Sgt.'s DNA, clothing matches blood at shootings

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JOINT BASE LEWIS-McCHORD, Wash. — Army Staff Sgt. Robert Bales was covered in blood when he walked back to his base in southern Afghanistan after a nighttime attack during which 16 civilians were killed.

Samples from his clothing have been matched with blood found at the scene of the shootings, an Army investigator testified Thursday.

Christine Trapolsi, a DNA analyst at the U.S. Army Criminal Investigative Laboratory, said she identified the blood of four people on various parts of Bales’ pants, shirt, boxer shorts, gloves, boots and weapons.

The blood of one woman was found both on Bales and in the blood-spattered home of Mohammed Wazir in the village of Najiban, where 11 people died.

Five other people died elsewhere.

The testimony at Thursday’s preliminary hearing for Bales in a military courtroom was technical but crucial: Although Army investigators could not take samples from the bodies of the victims to establish positive links between them and their killer, the DNA evidence appeared to establish that Bales was at the scene of the killings.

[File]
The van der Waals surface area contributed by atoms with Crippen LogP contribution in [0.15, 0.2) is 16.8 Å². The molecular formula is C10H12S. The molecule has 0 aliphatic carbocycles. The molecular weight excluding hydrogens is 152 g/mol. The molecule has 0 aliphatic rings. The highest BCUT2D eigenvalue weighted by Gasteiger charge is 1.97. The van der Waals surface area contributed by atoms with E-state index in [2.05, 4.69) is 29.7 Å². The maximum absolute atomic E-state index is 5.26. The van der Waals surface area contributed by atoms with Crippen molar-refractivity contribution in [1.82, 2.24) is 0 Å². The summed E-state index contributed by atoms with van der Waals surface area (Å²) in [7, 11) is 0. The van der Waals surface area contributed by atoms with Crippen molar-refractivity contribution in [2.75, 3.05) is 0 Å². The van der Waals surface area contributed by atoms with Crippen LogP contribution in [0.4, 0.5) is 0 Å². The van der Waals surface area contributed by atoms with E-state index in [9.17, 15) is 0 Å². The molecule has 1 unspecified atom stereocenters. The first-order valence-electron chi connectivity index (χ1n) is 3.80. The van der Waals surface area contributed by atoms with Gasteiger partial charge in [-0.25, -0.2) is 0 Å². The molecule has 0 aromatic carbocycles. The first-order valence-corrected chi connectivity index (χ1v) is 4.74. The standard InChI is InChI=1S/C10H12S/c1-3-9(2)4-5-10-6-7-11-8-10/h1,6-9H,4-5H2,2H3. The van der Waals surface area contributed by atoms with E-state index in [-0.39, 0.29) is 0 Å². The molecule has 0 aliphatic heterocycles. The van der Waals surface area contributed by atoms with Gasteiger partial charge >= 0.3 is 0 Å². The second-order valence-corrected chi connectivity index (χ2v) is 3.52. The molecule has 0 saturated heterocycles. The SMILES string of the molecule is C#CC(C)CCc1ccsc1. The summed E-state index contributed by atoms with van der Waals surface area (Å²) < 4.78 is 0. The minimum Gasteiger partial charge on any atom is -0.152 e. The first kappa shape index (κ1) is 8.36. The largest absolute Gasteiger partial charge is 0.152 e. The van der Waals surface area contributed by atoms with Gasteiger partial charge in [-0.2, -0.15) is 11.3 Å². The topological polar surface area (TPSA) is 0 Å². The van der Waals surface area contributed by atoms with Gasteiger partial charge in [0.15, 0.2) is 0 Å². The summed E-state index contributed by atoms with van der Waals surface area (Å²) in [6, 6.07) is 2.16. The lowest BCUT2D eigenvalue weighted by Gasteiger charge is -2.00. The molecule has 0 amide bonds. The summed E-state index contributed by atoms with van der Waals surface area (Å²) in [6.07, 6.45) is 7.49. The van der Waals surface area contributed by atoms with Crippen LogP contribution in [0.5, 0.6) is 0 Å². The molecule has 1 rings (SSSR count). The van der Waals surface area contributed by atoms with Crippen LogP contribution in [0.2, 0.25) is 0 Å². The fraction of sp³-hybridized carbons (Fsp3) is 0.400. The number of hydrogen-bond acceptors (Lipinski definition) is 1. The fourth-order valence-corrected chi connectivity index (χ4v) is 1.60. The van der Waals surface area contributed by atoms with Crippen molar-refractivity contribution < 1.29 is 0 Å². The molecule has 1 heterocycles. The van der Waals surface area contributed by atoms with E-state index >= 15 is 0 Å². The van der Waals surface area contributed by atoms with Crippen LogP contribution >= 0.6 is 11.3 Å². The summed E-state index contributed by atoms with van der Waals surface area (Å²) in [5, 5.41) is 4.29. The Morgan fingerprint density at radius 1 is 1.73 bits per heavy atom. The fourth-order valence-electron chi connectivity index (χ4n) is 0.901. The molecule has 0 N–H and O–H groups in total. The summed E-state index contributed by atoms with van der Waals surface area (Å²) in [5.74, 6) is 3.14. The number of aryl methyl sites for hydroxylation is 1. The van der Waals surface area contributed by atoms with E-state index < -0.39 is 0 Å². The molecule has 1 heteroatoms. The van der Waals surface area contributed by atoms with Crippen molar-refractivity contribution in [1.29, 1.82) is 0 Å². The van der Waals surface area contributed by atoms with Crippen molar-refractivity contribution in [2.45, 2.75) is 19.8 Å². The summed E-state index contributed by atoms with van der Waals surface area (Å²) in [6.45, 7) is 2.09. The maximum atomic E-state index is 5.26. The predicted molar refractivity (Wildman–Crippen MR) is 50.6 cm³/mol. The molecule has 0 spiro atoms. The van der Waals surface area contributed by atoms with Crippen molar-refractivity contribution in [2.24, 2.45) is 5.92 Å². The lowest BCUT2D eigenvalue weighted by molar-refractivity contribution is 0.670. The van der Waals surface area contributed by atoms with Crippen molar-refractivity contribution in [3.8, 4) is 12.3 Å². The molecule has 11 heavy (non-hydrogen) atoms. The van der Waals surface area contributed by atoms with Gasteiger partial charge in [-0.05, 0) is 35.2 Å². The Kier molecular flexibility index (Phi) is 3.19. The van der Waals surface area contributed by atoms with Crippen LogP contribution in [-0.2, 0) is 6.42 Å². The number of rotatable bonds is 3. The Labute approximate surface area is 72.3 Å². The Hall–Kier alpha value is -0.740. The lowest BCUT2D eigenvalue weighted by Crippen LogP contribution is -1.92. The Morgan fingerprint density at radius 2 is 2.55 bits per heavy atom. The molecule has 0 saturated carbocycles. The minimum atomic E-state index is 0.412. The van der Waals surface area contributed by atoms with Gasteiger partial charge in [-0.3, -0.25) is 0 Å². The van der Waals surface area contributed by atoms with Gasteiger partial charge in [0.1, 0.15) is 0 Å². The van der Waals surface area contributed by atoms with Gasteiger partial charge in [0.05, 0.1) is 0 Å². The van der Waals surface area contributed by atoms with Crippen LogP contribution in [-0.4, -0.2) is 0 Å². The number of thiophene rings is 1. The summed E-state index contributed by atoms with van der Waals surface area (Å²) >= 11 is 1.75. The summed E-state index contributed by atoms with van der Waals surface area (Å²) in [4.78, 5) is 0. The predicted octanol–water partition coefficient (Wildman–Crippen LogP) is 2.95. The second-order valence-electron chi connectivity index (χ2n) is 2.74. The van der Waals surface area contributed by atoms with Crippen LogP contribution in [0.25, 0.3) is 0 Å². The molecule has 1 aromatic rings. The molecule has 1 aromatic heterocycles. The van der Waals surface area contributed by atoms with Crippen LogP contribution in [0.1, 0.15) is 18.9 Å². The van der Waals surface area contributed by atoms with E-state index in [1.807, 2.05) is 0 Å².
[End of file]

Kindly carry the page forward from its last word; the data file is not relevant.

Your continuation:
A fiber expert also testified that five different kinds of fibers found on Bales’ clothing were also found on a pillowcase at Wazir’s home.

There was a less-conclusive similarity found between fibers from the clothing of some of the five people who sought treatment for injuries sustained in the attacks — some of which were of a distinctive fiber type normally found in South Asia, but not in the United States — and a fiber found on Bales’ glove, said the analyst, Larry Peterson, who also works for the Army crime lab.

Both “have a construction that you would not see in textile materials” in the U.S., Peterson said. But, he added, “they do not match.”

The Army investigation was hampered by a three-week delay in reaching the scenes of the March 11 shootings because of safety concerns, and by Afghan villagers’ refusal to allow the victims to be examined before burial.

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